Life As We See It


todays lesson is –

Kaushal Kishore

One day a school teacher decided to do an experiment with the children in her class. She asked them to bring a bag of potatoes after writing the name of the persons they hate, on each potato. The next day, each child brought their bags with two, three or five potatoes.

She asked them to keep their bags closed for ten days with them at all times. As the days went by, the children started complaining about the stench of rotten potatoes. On tenth day, when they were told to throw their bags and assemble, children breathed a sigh of relief.

The teacher asked the children how they felt about taking care of those potatoes. They complained that it was very difficult for them to carry the stinking bag with them. Then the teacher said, “Hate is like potato, it pollutes your heart. So it’s wise to forgive ones you…

View original post 284 more words

Split Seconds, from Bella & Shirley by pd lyons


Pdlyons's Explorations

Split seconds

I saw the horrible red rose bloom upon her chest
heard the splatter from her back
then the rifle crack.
Our eyes meet
she whispers Bella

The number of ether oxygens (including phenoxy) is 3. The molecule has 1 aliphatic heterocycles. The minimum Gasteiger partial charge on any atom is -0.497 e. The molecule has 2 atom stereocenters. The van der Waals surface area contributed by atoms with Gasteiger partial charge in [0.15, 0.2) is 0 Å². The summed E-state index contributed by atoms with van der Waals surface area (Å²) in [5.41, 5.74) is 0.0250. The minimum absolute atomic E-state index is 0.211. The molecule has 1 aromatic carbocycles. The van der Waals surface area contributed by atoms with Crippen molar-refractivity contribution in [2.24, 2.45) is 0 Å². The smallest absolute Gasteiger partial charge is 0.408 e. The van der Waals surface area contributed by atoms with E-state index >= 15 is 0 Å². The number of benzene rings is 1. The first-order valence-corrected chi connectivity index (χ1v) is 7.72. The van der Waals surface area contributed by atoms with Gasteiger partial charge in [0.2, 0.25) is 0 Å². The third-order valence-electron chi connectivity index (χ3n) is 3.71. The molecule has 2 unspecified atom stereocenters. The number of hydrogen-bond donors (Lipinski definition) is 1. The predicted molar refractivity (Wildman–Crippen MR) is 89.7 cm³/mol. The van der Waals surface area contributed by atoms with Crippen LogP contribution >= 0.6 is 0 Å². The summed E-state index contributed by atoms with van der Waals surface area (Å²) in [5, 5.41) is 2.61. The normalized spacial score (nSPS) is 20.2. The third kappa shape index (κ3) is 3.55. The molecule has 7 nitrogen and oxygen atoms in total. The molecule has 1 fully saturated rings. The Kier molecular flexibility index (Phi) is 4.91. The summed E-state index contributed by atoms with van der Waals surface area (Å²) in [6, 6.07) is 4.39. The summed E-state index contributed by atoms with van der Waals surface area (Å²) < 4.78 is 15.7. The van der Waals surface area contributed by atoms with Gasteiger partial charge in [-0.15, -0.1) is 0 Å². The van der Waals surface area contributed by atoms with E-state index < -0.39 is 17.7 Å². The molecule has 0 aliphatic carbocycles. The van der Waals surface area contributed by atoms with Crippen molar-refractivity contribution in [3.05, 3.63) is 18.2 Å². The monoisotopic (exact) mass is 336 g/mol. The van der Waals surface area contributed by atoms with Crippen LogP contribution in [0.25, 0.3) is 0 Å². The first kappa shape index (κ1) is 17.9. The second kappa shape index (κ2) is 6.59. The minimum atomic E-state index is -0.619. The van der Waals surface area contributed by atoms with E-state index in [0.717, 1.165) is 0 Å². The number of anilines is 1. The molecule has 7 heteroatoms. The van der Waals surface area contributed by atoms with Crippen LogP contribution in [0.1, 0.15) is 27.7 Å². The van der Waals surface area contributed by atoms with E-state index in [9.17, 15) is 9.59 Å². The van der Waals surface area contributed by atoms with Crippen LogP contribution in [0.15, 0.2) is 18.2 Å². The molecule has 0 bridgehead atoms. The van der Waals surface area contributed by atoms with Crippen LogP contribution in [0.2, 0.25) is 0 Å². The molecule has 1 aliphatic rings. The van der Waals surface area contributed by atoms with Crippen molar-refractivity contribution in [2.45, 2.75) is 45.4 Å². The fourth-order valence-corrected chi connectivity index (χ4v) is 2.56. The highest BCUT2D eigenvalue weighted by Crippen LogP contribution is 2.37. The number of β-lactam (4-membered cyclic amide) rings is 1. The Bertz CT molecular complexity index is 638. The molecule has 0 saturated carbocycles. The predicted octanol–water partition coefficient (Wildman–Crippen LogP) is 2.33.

as she falls manages to grip my arm
pulls me to the ground
just before the next bullet
harmless ricochet.
I scramble hands and knees
Shelter among the rubble.
She had taught me well.
No point in trying to spot the sniper
the point – survive.
Hands , knees, sometimes flat on my belly
safety among the ruins.
Once again I am alone
Once again I have lost
But this time there is a difference –
she  taught me well
likewise armed me well
named me  from her blood stained mouth – Bella.

Bella, once she’d whisper with each kiss.
so she whispered with her death and once more gifts me life.

dsc_2505

View original post

Atlantic Seascape by pd lyons


the overwhelming wave

leaves me like a cork bobbing

on a sunny sea

dsc_4171-3

my father, my mother, Yeats, golden apples & silver apples – reading by PD Lyons


read by PD Lyons poet~

The Song of the Wandering Aengus by WB Yeats & Somewhere Still by PD Lyons

The Song of the Wandering Aengus by WB Yeats from Eveeryman’s Poetry, J.M. Dent, Orien Publishing. London 1998 Somewhere Still by PD Lyons from When You Worship Swans No Longer Limited Edition, Supported by Westmeath County Arts, 2017